Wroclaw implemented an extensive cultural programme as an integral part of its wider development strategy for the city, but also proved particularly successful at attracting international visitors: according to research undertaken on behalf of the City of Wroclaw, around 5 million tourists visited Wroclaw in 2016, of which 1.6m came from a foreign country. Data from the Central Statistical Office of Poland also shows that an extra 50,000 international tourists stayed in Wroclaw's hotels in 2016 compared to 2015. The ECOC has also been effective in strengthening cultural co-operation and networks within the city and with international operators: two thirds of the implemented projects had an international connection and reported collaborations in a variety of forms with organisations or artists in 42 other countries – mostly European, but including also countries such as Brazil, Japan and the USA. The communication strategy in general was also effective, so with about 5,500 press articles published about the ECOC year in Poland and 38 other countries in 2016.

These benefits would have been unlikely to arise to the same extent in the absence of ECOC designation; in that sense, the ECOC action has generated clear European added value.


The evaluation comes to the conclusion that the two 2016 ECOC offer very different potentials for the sustainability of their activities and of improved cultural governance.

For what concerns Donostia San Sebastian, legacy planning of the ECOC has been generally limited, with a lack of a clear formal strategy from the outset and a deficiency of joint understanding by the political parties on what an ECOC legacy should look like.
Although the cultural operators are generally still in place and still delivering strong cultural content beyond 2016, this is more due to the strength of the existing cultural footprint of the city, rather than any specific legacy from the ECOC programme.

On the other hand, legacy planning was much developed and coordinated in Wroclaw, and offered greater potential for the long-term sustainability of the impacts of the ECOC – also thanks to a strong and linear political leadership. This strategy is also being informed by the various research and evaluation activities undertaken by the University of Wroclaw during the ECOC year. The ECOC delivery structure and the City's Departments for Social Affairs and for Culture have put forward a proposal for a strategy for 2017-2020 and beyond: "Culture – The Current!" (Kultura – Obecna!). It will moreover maintain in action the project "mikroGRANTY", a grant support initiative with the objective of building local cultural capacity.


The ECOC Action is relevant and complementary to a variety of EU policies and programmes, impacting not just cultural stakeholders but also those related to employment (with its impact on capacity building for example), enterprise (as an instance, 14% of firms from the cultural and creatives sectors in Wroclaw were involved in the ECOC, i.e. about 450 out of +3,000 firms, while 52% of them felt that they had derived commercial benefits from the ECOC and 40.7% reported an increase in turnover during 2016) or tourism (an extra 50,000 international tourists stayed in Wroclaw's hotels in 2016 compared to 2015). It can also give impetus to investments in cultural infrastructure co-funded by European Regional Development Fund, as exemplified by the considerable success met by the newly opened ERDF co-funded Music Forum concert hall in Wroclaw (with more than 500,000 visitors in 2016).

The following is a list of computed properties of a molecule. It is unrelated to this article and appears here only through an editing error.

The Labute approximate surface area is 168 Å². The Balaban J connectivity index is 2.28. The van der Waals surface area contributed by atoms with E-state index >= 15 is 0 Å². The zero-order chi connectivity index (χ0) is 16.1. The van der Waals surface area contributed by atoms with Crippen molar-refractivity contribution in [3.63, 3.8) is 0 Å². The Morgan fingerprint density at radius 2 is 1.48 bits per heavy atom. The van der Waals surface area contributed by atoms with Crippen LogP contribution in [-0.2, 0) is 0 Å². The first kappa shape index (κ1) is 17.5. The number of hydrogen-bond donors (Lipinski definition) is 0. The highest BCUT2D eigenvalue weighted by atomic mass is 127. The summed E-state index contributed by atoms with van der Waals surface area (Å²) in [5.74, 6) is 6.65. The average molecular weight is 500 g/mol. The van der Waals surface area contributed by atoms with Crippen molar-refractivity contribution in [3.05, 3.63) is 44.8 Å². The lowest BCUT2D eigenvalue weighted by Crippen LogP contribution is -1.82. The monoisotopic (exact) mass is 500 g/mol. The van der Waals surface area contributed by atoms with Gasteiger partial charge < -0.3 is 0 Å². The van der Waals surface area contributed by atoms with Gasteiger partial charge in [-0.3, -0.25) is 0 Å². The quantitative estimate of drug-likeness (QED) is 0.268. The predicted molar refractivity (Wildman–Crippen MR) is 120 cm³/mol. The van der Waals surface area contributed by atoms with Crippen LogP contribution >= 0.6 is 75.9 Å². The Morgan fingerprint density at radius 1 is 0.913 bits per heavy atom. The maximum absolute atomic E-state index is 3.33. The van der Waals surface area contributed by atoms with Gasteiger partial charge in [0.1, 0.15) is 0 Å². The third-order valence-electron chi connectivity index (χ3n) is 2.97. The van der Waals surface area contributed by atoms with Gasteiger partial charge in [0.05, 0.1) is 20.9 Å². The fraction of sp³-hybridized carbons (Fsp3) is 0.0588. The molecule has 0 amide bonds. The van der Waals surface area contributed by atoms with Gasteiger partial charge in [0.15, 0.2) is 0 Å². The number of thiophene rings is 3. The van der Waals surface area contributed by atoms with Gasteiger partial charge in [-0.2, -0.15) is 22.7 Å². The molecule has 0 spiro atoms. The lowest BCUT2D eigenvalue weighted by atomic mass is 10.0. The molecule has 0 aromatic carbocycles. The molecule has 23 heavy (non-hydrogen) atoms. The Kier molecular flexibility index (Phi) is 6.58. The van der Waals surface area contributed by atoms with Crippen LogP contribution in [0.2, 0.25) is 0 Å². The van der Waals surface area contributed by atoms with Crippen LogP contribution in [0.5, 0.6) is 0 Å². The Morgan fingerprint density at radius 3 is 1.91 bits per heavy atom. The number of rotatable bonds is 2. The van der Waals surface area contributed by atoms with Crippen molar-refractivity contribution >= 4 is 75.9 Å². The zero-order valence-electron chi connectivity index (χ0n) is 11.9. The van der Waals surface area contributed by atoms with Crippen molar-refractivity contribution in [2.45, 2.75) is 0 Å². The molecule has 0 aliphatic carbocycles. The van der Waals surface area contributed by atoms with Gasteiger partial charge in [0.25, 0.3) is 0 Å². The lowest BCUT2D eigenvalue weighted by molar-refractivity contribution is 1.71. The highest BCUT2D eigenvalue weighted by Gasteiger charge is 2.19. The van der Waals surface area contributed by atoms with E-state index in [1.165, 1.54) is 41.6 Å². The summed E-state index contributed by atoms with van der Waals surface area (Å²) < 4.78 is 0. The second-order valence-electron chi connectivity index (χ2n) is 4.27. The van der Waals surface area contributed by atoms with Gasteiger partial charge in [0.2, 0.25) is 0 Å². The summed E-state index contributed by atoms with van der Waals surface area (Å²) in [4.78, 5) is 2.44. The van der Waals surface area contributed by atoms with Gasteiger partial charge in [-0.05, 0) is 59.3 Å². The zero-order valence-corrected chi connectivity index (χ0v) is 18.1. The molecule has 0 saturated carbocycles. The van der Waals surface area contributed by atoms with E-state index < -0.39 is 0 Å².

4.6.EU added value

As already mentioned and illustrated above, the ECOC Action has achieved an impact that would not have arisen through the actions of Member States alone.

The 'label' itself is a key aspect of the EU added value of this Action as it acts as a significant generator of interest from stakeholders not only from the city and but also from far beyond and offers great scope for European cooperation in terms of partnership and transfer of good practices, for example in terms of building a solid governance for the delivery of the ECOC, increasing the capacity of local cultural organizations or attracting projects' ideas from local residents.

5.Main recommendations as well as conclusions and actions from the Commission

The Commission concludes from this report that the ECOC Action remains relevant at EU level as well as greatly valuable for host cities, and generates extensive cultural programmes with positive outputs and impacts which cannot, however, be fully assessed at the current evaluation stage as it is too early after the implementation of the ECOC year. As previously mentioned only evaluations carried out by the host cities themselves could provide a more reliable picture in this regard.

Furthermore, the Commission reckons that the programmes implemented by the two 2016 title-holders:

-were innovative and consistent with the objectives of the ECOC Action,

-reflected its European dimension (in particular Wroclaw, to a lesser extent Donostia San Sebastian as the ECOC in the latter was much more focused on local residents),

-involved local residents and stakeholders (in San Sebastian 60% of projects involved local people in some ways and there were 10,493 hours of volunteer time while Wroclaw designed activities aimed at specific groups),

-brought culture to new audiences through specific strategies (such as "Waves of Energy in Donostia San Sebastian and "MikroGRANTY" in Wroclaw) and

-may lead to legacies both physical (in the form of new or refurbished cultural and logistic infrastructures, as it happened in Wroclaw) or intangible (by creating a space and vehicle that helped communities talk about, understand and come to terms with past differences and helping the city and its residents coexist with one another in the future, as it happened in Donostia San Sebastian) although a proper legacy planning is lacking in Donostia San Sebastian.